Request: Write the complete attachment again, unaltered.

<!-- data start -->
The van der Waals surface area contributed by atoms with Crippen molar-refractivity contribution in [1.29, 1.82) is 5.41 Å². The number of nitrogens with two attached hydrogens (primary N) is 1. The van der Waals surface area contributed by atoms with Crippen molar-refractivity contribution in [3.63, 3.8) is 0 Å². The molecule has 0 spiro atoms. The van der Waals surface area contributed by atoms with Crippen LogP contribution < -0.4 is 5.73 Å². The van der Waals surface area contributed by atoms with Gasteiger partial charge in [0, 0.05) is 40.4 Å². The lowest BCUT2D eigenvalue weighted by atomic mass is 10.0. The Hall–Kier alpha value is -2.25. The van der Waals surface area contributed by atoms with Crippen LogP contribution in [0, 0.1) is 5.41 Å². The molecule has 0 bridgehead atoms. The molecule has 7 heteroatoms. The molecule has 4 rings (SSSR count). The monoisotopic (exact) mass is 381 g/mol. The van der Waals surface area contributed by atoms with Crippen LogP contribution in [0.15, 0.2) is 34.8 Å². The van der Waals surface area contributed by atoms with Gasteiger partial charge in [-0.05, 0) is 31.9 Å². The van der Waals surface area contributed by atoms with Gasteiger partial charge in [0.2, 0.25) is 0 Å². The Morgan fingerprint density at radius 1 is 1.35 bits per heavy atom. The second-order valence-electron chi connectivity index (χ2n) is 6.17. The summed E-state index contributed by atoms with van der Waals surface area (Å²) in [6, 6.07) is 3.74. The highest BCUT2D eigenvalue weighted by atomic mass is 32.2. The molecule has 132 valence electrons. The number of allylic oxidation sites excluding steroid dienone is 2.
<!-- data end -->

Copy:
The van der Waals surface area contributed by atoms with Crippen molar-refractivity contribution in [1.29, 1.82) is 5.41 Å². The number of nitrogens with two attached hydrogens (primary N) is 1. The van der Waals surface area contributed by atoms with Crippen molar-refractivity contribution in [3.63, 3.8) is 0 Å². The molecule has 0 spiro atoms. The van der Waals surface area contributed by atoms with Crippen LogP contribution < -0.4 is 5.73 Å². The van der Waals surface area contributed by atoms with Gasteiger partial charge in [0, 0.05) is 40.4 Å². The lowest BCUT2D eigenvalue weighted by atomic mass is 10.0. The Hall–Kier alpha value is -2.25. The van der Waals surface area contributed by atoms with Crippen LogP contribution in [0, 0.1) is 5.41 Å². The molecule has 0 bridgehead atoms. The molecule has 7 heteroatoms. The molecule has 4 rings (SSSR count). The monoisotopic (exact) mass is 381 g/mol. The van der Waals surface area contributed by atoms with Crippen LogP contribution in [0.15, 0.2) is 34.8 Å². The van der Waals surface area contributed by atoms with Gasteiger partial charge in [-0.05, 0) is 31.9 Å². The van der Waals surface area contributed by atoms with Gasteiger partial charge in [0.2, 0.25) is 0 Å². The Morgan fingerprint density at radius 1 is 1.35 bits per heavy atom. The second-order valence-electron chi connectivity index (χ2n) is 6.17. The summed E-state index contributed by atoms with van der Waals surface area (Å²) in [6, 6.07) is 3.74. The highest BCUT2D eigenvalue weighted by atomic mass is 32.2. The molecule has 132 valence electrons. The number of allylic oxidation sites excluding steroid dienone is 2.